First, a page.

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Getting started with a QMS from scratch: 3 key questions to ask yourself at the start

You have a great idea to improve patient’s treatment? You are an engineer that knows how to solve some of the current issues in the medical field?

Great! Go for it! Go and make the next medical device!

But first read this blog…

Next to the pure development of a medical device (the fun part), you need to take into consideration that there are legislations to be followed and rules to obey to. It’s better to know this at the start, rather than having to deal with that at a point where you have your finished device ready to bring to the market.

In this blog series, we will go step by step through the different aspects of setting up a QMS from scratch.

In the first article, we are going to focus on the scope of your QMS and the structure of your QMS.

In order to do so, you should ask yourself the following questions:

  1. Which regulations and standards apply to my product and my organization?

This is the basis for everything you’ll have to do.

First of all you need to know which legislations apply to you. This will as well depend on the regions you are targeting. Do note that e.g. the definition of a medical device in Europe is not exactly the same as in the US.

Moreover, in some cases you might have a borderline product for which it is key to find out whether you have a medical device, a pharmaceutical, a cosmetic product, …

The intended use and claims you make related to your device might make a big difference as we described in a previous article.

Let’s assume you know you are dealing with a medical device, you will have to define the applicable standards. This is not an easy task.

One tip is to go through the harmonized standards in Europe and/or the consensus standards in the US and verify which ones apply to you. It’s important to note that each country or region might have their particular standards that may or may not apply to your product or organization.

Next to these standards, there are many more and there is no central worldwide platform to search which ones would apply to you.

Other than the harmonized and consensus standards list, you should as well check the websites of the most common organizations that publish standards.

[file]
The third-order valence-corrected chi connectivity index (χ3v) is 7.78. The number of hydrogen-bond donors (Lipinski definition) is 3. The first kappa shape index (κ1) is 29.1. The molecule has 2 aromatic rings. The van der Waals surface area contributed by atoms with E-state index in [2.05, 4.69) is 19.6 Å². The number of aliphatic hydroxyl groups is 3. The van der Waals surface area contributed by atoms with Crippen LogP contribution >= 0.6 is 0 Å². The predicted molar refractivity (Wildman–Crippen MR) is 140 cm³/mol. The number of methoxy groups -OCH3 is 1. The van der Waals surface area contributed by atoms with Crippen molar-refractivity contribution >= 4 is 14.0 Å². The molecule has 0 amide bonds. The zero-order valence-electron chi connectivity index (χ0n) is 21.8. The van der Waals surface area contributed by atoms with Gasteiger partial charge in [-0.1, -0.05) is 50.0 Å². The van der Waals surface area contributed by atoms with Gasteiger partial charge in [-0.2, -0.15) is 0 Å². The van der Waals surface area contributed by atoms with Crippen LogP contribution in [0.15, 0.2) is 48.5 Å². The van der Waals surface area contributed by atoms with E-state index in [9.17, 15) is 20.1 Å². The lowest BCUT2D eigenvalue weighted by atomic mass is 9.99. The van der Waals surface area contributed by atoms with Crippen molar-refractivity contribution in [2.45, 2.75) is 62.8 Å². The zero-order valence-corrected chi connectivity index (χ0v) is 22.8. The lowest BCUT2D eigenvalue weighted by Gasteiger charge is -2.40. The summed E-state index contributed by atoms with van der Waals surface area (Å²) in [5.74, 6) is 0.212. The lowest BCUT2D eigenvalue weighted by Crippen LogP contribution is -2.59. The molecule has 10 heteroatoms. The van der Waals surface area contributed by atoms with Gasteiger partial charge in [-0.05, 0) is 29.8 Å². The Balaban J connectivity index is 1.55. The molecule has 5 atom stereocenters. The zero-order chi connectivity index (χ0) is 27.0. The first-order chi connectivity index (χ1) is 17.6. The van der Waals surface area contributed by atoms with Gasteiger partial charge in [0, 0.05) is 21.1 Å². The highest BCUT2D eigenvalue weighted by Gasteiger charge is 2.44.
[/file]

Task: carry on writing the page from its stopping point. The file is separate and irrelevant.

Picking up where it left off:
The main 3 would be:

Note that this is not a full list of standard organizations.

Why is this important to know as early as possible?

Some standards are company-wide and will affect your QMS. Others might require you to implement specific procedures and some will affect the way your device will look or function. 3 different levels, all important.

It's also important to estimate the resources needed to cope with all of these requirements as early as possible to avoid surprises down the road.

You will have to document the applicable standards and regulations in your Medical Device File.

  1. What is the scope of my QMS?

In order to define the scope of your QMS, you need to know the different roles that your organization fulfills and which products are concerned. The 4 roles that are described in the Medical Device Regulation are Manufacturer, Authorized Representative, Importer and Distributor. Some Notified Bodies might ask you to be more specific and add e.g. Sales as well to the scope of your QMS.

The products do not need to be described in the smallest details, but mentioning “medical devices” will not be sufficient either. You should be aiming for a description that covers the different product groups in a clear way but still gives some freedom to add variants.

The scope of your QMS will define which sections of the quality management standard will apply to your organization and which ones can possibly be excluded.

The scope of your QMS will be documented in the Quality Manual of your QMS.

  1. What will be the structure of my QMS?

First of all, you need to decide whether you’ll go for a paper-based QMS or an electronic QMS. As you are reading our blog, we hope that you’re at least considering using an electronic QMS, like MatrixQMS.

An electronic QMS can help your organization to work in a more efficient and agile way. We posted an article about how a QMS can be agile before. 

The advantage of an electronic QMS is that it facilitates the traceability between regulatory requirements and your processes. It also significantly speeds up the review processes and allows centralized access to the QMS, which is important for international teams.

In the MatrixQMS module we aim to have an agile QMS with an efficient review and publication process. MatrixQMS provides a central platform where you can create, update and train people on processes and work instructions and perform process risk analyses.

All of these aspects will be highlighted in later posts of this series. 

If you are curious about MatrixQMS, ask us for a demo.

About the Author
Ann Vankrunkelsven
RA/QA Manager